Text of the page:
(Latin: talk, speak, say, tell, declare; to proclaim)
The principal of the school used several beneficences in his speech at the farewell dinner for the retiring teachers.
As the guests were leaving the hotel Mr. Young, the manager, expressed benedicites to each one as an expression of his gratitude for their patronage.2. A blessing and an expression of thanks: When all of Godfrey's family got together for the Thanksgiving meal, he said a benedicite which presented his appreciation to the Lord for their health and well being.
The local newspaper carried a surprising announcement that the mayor was now a benedict in that he was married for the first time while away on his holidays.2. Etymology: from Latin benedictus, "blessed", past participle of benedicere, "to bless"; literally, "to speak well of, to praise".
When Ms. Smith checked the list of students in her class at the beginning of the new semester, she noticed that both a boy named Benedict and a girl called Benedicta were enrolled.3. Etymology: both names come from Latin; literally, "to speak well of, to praise", from bene, "well" + dicere, "to say, to tell".
Jim's parents gave their benediction to him by wishing him, from their hearts, that all would go well on his trip as a professional photographer in the center of a war zone.2. Blessing carried into practical effect; kindly favor, grace: The local spiritual leader gave a benediction for the farmers in praise of their good crops.
The pastor, Mr. Anderson, gave his benediction to the couple at the end of the wedding ceremony, wishing them contentment and prosperity in their future life together.3. A prayer of sacred blessing, normally just before a church service ends: The minister, Mr. Drexler, concluded the church meeting with a prayer of benediction.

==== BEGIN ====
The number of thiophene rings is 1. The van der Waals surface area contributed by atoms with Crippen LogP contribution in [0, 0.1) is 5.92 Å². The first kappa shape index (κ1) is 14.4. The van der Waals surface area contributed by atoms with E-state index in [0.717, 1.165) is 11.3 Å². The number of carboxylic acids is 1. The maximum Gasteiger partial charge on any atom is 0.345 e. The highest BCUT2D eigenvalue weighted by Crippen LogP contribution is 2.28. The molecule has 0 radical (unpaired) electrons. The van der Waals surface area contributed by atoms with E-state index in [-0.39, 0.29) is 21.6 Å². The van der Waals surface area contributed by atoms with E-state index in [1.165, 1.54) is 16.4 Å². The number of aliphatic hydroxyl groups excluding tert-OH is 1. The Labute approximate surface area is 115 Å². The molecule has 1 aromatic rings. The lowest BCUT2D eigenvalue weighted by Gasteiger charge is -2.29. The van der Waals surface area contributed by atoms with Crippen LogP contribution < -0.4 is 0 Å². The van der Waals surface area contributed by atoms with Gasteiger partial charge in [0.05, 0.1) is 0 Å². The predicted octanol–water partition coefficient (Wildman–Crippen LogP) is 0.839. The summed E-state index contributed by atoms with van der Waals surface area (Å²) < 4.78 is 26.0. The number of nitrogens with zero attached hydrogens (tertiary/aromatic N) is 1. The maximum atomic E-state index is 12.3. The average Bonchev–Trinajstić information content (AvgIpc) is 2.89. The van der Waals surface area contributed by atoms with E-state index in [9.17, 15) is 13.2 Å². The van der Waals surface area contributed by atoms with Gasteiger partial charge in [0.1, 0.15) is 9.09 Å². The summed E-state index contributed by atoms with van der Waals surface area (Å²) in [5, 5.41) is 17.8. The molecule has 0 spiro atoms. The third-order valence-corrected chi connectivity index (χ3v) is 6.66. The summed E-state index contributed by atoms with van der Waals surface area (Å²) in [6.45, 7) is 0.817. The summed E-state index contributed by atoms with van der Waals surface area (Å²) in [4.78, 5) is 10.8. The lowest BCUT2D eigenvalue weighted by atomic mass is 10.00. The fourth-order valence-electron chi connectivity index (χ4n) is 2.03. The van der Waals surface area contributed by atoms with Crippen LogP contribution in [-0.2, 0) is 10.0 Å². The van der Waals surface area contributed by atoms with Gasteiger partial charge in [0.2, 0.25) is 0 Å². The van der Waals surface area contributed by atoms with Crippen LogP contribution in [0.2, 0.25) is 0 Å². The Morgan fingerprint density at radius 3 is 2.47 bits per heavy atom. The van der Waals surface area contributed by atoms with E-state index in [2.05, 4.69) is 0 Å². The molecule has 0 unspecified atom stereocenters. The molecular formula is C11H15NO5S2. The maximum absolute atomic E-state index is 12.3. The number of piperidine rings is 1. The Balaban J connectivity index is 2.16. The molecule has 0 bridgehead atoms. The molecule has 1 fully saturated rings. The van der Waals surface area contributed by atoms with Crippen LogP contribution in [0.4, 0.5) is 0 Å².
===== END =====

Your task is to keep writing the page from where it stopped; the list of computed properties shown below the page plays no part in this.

4. An expression of good things desired, something that assures well-being and goodness: At the conclusion of the meeting of the committee members, the chairperson spoke a brief benediction, wishing everyone a safe summer holiday.
2. Referring to, or in the form of, a blessing: The benedictory remarks at the funeral seemed to please those who were attending, including the family members.
3. Etymology: from Latin benedictio; from benedicere, "to bless".
Motto of Bradfield College, U.K.
2. Etymology: from Middle English, which came from Old French beneison; from Latin benedictio, "praising".
Some people may be accused of being computer addicts because they are engrossed in achieving more objectives via the internet and their computers than is possible with any other tool or device.2. Etymology: from Latin com-, "with" and putare, "to reckon" or "to think" + ad-, "to" + dicere, "to say, to declare".
2. The way in which something exists or the physical status of something: Elana's car is still in very good condition so she doesn't plan to buy another one; at least, not at this time.
3. The physical and mental status of a person or an animal: Despite his age, David is still in good condition.
If a person is in no condition to do something, then he or she is not physically or mentally able to do it.4. Etymology: from Modern French condition, "stipulation, state, behavior, social status" which came from Latin condicionem, condicio, "agreement, situation"; from condicere, "to speak with, to talk together", from com-, "together" + dicere, "to speak".
The group's scheduled walk tomorrow is conditional on whether it rains or not.
2. To be directly opposed to a statement or an action; to go against: Jim's mother was contradicting herself because; first she said that he could go to the movies with his friends, then she said he could not go!
3. Etymology: from Latin contradicere, "to speak against"; from contra-, "against, opposite" + dicere, "to speak, to say".